The hippophae genus belongs to the Eleagneaceae family and includes 3 species: the H. rhamnoides, the H. salicifolia, and h. Tibetan. Only the first plant, of which we will speak in particular, is widespread in cultivation because it is the only one to have ornamental qualities. The rhamnoides, which is also called sea buckthorn, is a shrub that easily transforms into a tree. The height can go from 2 meters up to nine. In general, however, it stands at 3.
It originates from all over Europe and Asia and its ideal habitat is the riverside with a sandy or limestone soil. The branches are initially cracked vertically and a dull gray color, but over time they become blackish. They are equipped with apical and lateral spines. The leaves are up to 7 cm long and 1,5 wide, not toothed, silvery and scaly on the two pages.
It blooms abundantly with flowers brought by short racemes at the same time as the leaves appear, in April. Being a dioecious plant there are specimens that bear only male flowers and others that bear only female flowers. Consequently, if you want to get the fruits in the garden, you need both plants. These are ovoid berry, 6 to 8 mm long, orange and contain a single seed, brown. They appear around September, in dense clusters that line the branches. They are very persistent and often last throughout the winter because they are not very popular with birds.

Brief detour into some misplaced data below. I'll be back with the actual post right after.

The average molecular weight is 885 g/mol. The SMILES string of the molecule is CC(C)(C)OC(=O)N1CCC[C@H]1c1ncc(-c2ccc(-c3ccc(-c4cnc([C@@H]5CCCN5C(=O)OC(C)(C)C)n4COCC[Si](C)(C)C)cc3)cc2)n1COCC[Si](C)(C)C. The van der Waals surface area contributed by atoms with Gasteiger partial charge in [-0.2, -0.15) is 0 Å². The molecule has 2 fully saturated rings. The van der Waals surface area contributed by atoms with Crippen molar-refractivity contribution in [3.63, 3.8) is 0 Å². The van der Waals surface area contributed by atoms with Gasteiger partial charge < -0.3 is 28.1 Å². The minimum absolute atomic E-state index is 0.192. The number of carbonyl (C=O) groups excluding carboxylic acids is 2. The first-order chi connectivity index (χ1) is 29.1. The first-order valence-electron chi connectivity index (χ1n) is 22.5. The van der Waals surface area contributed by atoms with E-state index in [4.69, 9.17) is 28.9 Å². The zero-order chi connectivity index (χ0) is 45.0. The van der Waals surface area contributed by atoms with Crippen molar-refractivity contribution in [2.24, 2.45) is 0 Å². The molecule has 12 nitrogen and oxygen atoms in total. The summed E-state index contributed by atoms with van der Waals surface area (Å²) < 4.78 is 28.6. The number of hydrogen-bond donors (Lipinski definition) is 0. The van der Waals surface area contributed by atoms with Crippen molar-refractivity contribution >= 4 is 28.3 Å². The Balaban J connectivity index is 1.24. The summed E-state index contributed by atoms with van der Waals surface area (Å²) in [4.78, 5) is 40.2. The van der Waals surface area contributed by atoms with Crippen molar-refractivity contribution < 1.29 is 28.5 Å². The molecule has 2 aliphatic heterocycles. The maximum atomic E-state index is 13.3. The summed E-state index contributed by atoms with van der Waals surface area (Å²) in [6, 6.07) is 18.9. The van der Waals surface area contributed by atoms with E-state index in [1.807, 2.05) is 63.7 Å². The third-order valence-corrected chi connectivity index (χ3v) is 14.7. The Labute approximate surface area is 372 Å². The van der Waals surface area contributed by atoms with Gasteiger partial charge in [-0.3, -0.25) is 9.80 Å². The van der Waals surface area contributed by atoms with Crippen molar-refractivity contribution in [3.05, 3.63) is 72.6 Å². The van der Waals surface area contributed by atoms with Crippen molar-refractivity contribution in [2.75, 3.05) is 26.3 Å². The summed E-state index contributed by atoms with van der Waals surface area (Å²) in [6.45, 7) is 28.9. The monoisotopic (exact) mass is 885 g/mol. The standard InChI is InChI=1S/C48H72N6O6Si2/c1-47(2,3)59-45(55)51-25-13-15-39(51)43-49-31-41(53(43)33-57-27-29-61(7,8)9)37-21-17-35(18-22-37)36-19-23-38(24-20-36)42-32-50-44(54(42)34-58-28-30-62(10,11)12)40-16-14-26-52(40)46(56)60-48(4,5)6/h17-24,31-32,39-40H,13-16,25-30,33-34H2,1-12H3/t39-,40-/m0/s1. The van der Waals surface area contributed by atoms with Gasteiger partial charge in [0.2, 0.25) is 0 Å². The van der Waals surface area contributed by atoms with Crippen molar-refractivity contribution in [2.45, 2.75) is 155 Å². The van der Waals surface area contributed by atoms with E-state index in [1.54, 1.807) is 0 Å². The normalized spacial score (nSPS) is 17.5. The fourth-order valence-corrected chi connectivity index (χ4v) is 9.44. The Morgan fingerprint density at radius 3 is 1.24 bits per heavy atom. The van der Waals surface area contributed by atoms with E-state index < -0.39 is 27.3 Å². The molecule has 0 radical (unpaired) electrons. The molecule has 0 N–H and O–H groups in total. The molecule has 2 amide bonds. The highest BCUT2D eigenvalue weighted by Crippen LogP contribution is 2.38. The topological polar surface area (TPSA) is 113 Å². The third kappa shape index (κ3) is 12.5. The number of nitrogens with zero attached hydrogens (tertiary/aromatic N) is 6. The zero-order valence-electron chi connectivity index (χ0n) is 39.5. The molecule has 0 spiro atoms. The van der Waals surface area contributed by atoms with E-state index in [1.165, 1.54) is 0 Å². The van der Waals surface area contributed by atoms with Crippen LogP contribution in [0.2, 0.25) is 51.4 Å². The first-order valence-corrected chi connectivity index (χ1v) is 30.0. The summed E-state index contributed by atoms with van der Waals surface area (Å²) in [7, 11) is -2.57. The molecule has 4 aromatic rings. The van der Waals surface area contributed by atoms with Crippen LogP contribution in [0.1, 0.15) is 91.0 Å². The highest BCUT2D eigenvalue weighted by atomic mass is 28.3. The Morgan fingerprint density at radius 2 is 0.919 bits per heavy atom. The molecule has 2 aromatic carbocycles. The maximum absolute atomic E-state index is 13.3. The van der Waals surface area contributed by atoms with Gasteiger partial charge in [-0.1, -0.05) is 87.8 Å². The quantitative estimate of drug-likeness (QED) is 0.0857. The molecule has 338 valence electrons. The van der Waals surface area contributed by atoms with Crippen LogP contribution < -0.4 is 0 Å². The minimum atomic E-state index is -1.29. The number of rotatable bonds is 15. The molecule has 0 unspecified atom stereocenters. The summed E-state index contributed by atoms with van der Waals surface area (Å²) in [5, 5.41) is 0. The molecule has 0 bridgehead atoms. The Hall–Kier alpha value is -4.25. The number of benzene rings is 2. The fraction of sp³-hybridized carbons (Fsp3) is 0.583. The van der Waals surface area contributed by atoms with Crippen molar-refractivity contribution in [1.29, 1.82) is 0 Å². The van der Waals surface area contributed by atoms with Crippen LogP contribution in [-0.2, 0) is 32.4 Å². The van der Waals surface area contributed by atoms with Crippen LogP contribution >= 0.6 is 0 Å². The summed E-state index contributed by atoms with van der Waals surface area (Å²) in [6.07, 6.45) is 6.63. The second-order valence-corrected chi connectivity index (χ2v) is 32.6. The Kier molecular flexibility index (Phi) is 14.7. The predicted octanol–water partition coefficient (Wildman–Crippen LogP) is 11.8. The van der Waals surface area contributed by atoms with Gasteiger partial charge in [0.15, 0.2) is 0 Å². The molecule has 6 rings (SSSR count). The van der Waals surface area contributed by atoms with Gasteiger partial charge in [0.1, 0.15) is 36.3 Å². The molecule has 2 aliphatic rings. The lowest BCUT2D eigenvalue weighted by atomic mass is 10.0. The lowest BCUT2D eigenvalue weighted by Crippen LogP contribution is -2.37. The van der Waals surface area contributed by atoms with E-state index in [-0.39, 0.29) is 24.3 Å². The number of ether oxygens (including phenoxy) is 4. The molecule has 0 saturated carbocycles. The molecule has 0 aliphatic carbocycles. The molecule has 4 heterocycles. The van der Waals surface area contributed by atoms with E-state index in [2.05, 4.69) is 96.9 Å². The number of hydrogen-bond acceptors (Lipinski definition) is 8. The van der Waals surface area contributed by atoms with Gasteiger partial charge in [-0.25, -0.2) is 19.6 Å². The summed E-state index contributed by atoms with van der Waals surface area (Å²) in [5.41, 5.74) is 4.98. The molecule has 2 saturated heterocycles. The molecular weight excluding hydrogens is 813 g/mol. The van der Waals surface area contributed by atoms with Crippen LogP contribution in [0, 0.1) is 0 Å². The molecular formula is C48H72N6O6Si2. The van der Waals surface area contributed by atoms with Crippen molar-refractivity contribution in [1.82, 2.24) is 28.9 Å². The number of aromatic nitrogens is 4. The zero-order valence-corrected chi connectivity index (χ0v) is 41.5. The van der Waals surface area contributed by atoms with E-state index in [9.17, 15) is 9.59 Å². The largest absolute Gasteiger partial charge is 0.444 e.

These shrubs generally begin to produce fruit three years after the plant and enter full production when they reach 7-8. Males bloom a little earlier than females for a period of 6 to 12 days. From the moment of pollination it is necessary to wait at least 12 weeks for the fruits to ripen.
Medium-sized shrub with deciduous leaves, originating in Europe and Asia; it has quite rapid growth and can reach 3-4 meters in height. The stem is erect, very branched, the branches are equipped with long thorns; the young specimens have disordered foliage, which tends to become rounded or umbrella-like with the passing of the years. The leaves are opposite, linear, 5-8 cm long, greyish-green on the upper page, lighter, almost whitish, on the lower page. These are dioecious shrubs, therefore male and female flowers bloom on separate plants, and it is therefore necessary to have at least two specimens, one per sex, of hippophae to get the fruits. the flowers are greenish-yellow, not very decorative, they bloom before the leaves appear, in March-April. In summer the female specimens produce the fruits, very similar to olives, but orange-yellow in color; the sea buckthorn fruits are arranged along the branches, are edible, despite having a fairly acidic taste and can be used to produce syrups. These plants are used for deciduous hedges or even as single specimens; their ability to consolidate the soil, with a well-developed root system, and the presence of nitrogen-fixing bacteria in their roots makes sea buckthorns very suitable also for consolidating landslides, or even in flowerbeds at the edges of roads.